What is your goal for trying new foods?

Eating Seasonally

With spring in full swing (aside from the short snow-fall today in Denmark!) farmers markets and grocery stores all around Copenhagen are starting to display their brightest and juiciest produce. Everything from strawberries to watermelons are at the very front of the store just waiting for you to give into the fruity deliciousness you have missed all winter. I’m not joking when I say “missed”. Here, in Denmark, it is pretty difficult to find produce that isn’t grown in Denmark (or at least in a nearby country). The Danes are very supportive of local farmers and only eating fruits and vegetables that are in season. That means for pretty much all of the winter, you can only find things like apples, oranges, and plums. Grapes, kiwis, and especially berries are pretty much impossible to find during the colder months. While I have definitely missed some of natures candy during my last three months in Denmark, there are lots of perks to eating only fruits and vegetables that are in season. Here are some that I have discovered since living here and talking to the Danes:

  1. Environment- This fits in well with yesterday’s celebration of Earth Day. Eating seasonally and locally is good for the environment! It eliminates the need for truck and airplane shipping pollution, refrigeration, green house operations, and chemical/pesticide use. When I go grocery shopping, the environment is one of the last things I think about (I usually focus on cost and taste), but it is important to remember that the environment plays a big role in the food we eat and our overall health.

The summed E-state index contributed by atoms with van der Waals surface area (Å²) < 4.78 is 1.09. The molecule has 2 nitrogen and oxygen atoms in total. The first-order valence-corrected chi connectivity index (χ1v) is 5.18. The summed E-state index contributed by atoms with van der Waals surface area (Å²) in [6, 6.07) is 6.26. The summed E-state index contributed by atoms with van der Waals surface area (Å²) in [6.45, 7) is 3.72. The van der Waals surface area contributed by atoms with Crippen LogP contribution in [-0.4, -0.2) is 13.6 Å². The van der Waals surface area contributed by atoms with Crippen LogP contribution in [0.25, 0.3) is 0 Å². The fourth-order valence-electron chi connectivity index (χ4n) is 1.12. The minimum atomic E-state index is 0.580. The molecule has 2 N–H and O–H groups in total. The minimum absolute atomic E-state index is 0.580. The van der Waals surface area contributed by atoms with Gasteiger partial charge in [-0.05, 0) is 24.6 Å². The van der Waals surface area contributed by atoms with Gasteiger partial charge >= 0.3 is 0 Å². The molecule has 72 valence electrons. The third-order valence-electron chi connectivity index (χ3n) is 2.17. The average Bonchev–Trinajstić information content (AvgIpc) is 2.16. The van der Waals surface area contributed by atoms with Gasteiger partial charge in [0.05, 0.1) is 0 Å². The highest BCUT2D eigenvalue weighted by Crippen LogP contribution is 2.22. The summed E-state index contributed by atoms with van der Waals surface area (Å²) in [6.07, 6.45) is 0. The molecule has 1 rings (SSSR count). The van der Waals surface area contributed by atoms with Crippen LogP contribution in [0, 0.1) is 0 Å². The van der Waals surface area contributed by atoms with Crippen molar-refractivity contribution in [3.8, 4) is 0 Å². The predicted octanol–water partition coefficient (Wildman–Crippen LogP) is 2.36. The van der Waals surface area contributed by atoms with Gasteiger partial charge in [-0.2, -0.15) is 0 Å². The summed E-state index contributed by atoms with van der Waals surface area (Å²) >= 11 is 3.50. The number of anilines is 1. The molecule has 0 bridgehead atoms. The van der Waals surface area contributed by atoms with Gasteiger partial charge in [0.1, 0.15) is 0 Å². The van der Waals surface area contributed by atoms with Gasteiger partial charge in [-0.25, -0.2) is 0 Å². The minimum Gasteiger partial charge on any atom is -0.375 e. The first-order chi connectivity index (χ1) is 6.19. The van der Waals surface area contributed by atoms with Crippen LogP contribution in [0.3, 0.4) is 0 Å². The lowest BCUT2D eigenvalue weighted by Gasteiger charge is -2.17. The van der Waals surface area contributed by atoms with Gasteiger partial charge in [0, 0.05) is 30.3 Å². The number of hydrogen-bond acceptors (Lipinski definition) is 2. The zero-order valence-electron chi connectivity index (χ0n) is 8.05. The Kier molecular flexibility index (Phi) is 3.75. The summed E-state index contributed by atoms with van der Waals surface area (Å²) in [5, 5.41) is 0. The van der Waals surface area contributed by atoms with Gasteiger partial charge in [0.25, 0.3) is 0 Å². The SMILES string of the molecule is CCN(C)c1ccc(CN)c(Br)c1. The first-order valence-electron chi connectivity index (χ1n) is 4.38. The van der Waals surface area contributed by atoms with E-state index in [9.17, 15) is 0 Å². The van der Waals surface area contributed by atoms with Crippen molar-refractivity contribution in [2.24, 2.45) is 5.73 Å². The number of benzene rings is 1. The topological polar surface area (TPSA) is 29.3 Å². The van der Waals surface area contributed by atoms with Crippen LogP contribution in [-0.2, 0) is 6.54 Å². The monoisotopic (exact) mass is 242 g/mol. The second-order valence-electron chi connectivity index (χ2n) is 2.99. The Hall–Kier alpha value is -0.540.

2. Taste- When fruits and vegetables are grown with real sunlight (not artificial lamps and greenhouses), the produce grows with much more flavor and fruits are much sweeter.
  3. Cost- When a food is in season, there is usually an abundance of it. We all know from high school econ that that means price goes down. Also, local and season foods don’t come from miles away so that eliminates the shipping costs of the product. Farmers markets are a great way to cash in on some cheap, yet high quality produce.
  4. Variety- Although it is sad to not have any strawberries for the entire winter, it makes springtime that much more exciting when they appear in the stores. Eating seasonal produce also encourages you to try some new fruits and vegetables you might not otherwise try. You have to make do with what is available!
  5. Nutrients- Every minute after a fruit or vegetable is picked from the ground, it loses nutrient content. Therefore, the shorter the “farm to table” time is, the more nutrients that will be available to fuel your body.

Obviously, living in northern climates does not allow us to eat 100% seasonal, but something is better than nothing. Try choosing 2-3 items that you will only buy when they are in season. If you are up for a challenge, you can always try more!